"Man acts as though he were the shaper and master of language, while in fact language remains the master of man." -- Heidegger
Beat me to it.I think the name has an unfortunate subtext, like 'hey, it's finally OKAY to burn books!' I can't imagine that they intended this connotation. Anyone else thinking along the same lines or is it just my baseline hostility towards the product itself?The only thing that makes this more than a modified Ti-86 is the screen, right? So how long before actual computers-- ones with, you know, calculators and movies and music and calendars and OPEN, non-proprietary interpoos -- offer these "paper" screens? It just seems to me that the techgeist these days is moving towards 1) open info (as in not only "250 top blogs!" as they exclaim, but any goddamn blog or anything else on the internet that you might want to read) and 2) multifunctional digital devices. This bucks both trends.Furthermore, people have an emotional attachment to paper books that goes beyond readability, I think. That's not to say that this attachment can't be overcome, but I think it will take both time and something a lot neater than this. I keep looking over the info on this thing wondering if I've just missed something. It seems, most of all, to just be a good marketing campaign.To dork out for a moment- what I want is one of those books that Wesley has in Angel- you know, the one where you say the name of the book you want, and then you open it, and there it is, fresh ink bleeding into the page.
Furthermore, I don't want my library in my hand. I want it surrounding me on all sides, smelling like decaying paper.The less space such things take up, the more room we make for-- what? Parking lots? Cell phone retailers? Those $8 fast food places?Maybe it's a good thing that books take up so much space.
It will be great until someone accidentally drops it in the toilet while reading the sports section.
I agree with all of the above. But when I see my law students lugging around airport-luggage filled with thick, heavy, cheaply-made (highlighting bleeds through the page), planned-obsolescent ("Sorry, this year we're using the *revised* fifth edition") case books, I see a lot of Kindle-users waiting to happen.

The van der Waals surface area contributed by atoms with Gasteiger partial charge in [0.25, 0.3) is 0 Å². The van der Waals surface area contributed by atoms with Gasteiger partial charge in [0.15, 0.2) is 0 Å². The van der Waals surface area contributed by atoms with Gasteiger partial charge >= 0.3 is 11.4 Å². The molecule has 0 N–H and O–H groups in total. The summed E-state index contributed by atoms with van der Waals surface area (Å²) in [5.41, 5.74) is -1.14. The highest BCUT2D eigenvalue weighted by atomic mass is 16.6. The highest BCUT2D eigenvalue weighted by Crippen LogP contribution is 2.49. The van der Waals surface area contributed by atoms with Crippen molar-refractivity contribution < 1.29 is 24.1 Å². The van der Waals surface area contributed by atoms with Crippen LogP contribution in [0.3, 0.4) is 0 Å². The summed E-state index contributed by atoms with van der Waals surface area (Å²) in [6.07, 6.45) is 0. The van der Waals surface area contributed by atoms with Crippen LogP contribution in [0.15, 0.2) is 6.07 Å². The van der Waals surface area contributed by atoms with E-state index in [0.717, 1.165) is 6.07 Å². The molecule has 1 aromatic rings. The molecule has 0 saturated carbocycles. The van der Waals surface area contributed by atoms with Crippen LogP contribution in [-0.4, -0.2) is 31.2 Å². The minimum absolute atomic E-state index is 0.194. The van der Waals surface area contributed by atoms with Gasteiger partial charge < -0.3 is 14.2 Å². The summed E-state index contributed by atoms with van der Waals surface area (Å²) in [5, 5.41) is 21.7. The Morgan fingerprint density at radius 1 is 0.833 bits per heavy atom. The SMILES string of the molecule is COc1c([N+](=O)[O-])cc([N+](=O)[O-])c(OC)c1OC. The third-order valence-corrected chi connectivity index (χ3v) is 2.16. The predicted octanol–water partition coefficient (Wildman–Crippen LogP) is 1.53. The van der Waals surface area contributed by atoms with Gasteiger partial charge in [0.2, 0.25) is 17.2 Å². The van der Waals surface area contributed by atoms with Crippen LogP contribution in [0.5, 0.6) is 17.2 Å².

Amazon's Jeff Bezos said something interesting on Charlie Rose - he said "you can't out-book the book." Which was his way of reminding people that the book is a highly evolved technology -- let's not forget stone tablets, papyrus, scrolls, parchments, folios, all that jazz. The book is writing medium like 10.0.So maybe this is 11.0, right? Words are words, lines lines, and the truth is it doesn't matter how you read them as long as the experience of reading them is not frictional or distracting. Even though the technology is still in its infancy, reading this way makes so much more sense on EVERY level (you mean you want to keep cutting down *TREES* so you can have that moldy smell when a book sits unused on a shelf too long?) that any argument against is something a loom-burning Luddite would say, pure and simple.Just as with the iPod, just as with the book, they/we will engineer a version of it that catches on and is transparent, and before long the idea of going a store to buy a 2 pound, single-(or zero)-use, gum-bound sheaf of papers will seem quaintly strange. But yep, that's how we used to do it! Not that I'm getting rid of any of my firsties--or my signed galley of Gilead (yeah!!) -- but that's a different question.
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